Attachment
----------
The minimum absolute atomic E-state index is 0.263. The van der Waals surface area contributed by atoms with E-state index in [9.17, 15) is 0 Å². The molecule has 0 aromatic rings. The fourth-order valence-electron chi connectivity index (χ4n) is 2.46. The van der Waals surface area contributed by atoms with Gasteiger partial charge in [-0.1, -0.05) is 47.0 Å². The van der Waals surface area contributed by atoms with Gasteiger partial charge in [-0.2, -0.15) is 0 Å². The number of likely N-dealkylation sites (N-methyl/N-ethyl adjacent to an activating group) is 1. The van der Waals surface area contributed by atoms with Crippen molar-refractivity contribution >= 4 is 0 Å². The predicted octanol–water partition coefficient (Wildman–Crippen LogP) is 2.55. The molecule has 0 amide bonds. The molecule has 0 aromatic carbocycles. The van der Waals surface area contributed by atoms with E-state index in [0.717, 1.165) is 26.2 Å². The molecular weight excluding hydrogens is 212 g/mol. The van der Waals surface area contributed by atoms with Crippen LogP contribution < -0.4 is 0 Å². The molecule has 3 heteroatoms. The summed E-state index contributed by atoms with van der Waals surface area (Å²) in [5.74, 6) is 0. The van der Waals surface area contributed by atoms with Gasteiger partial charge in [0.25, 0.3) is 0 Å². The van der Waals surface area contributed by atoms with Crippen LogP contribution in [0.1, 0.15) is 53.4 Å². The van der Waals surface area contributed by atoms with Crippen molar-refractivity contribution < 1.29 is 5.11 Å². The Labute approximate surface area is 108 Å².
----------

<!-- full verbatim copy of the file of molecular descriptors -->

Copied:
The minimum absolute atomic E-state index is 0.263. The van der Waals surface area contributed by atoms with E-state index in [9.17, 15) is 0 Å². The molecule has 0 aromatic rings. The fourth-order valence-electron chi connectivity index (χ4n) is 2.46. The van der Waals surface area contributed by atoms with Gasteiger partial charge in [-0.1, -0.05) is 47.0 Å². The van der Waals surface area contributed by atoms with Gasteiger partial charge in [-0.2, -0.15) is 0 Å². The number of likely N-dealkylation sites (N-methyl/N-ethyl adjacent to an activating group) is 1. The van der Waals surface area contributed by atoms with Crippen molar-refractivity contribution >= 4 is 0 Å². The predicted octanol–water partition coefficient (Wildman–Crippen LogP) is 2.55. The molecule has 0 amide bonds. The molecule has 0 aromatic carbocycles. The van der Waals surface area contributed by atoms with E-state index in [0.717, 1.165) is 26.2 Å². The molecular weight excluding hydrogens is 212 g/mol. The van der Waals surface area contributed by atoms with Crippen LogP contribution < -0.4 is 0 Å². The molecule has 3 heteroatoms. The summed E-state index contributed by atoms with van der Waals surface area (Å²) in [5.74, 6) is 0. The van der Waals surface area contributed by atoms with Gasteiger partial charge in [0.25, 0.3) is 0 Å². The van der Waals surface area contributed by atoms with Crippen LogP contribution in [0.1, 0.15) is 53.4 Å². The van der Waals surface area contributed by atoms with Crippen molar-refractivity contribution < 1.29 is 5.11 Å². The Labute approximate surface area is 108 Å².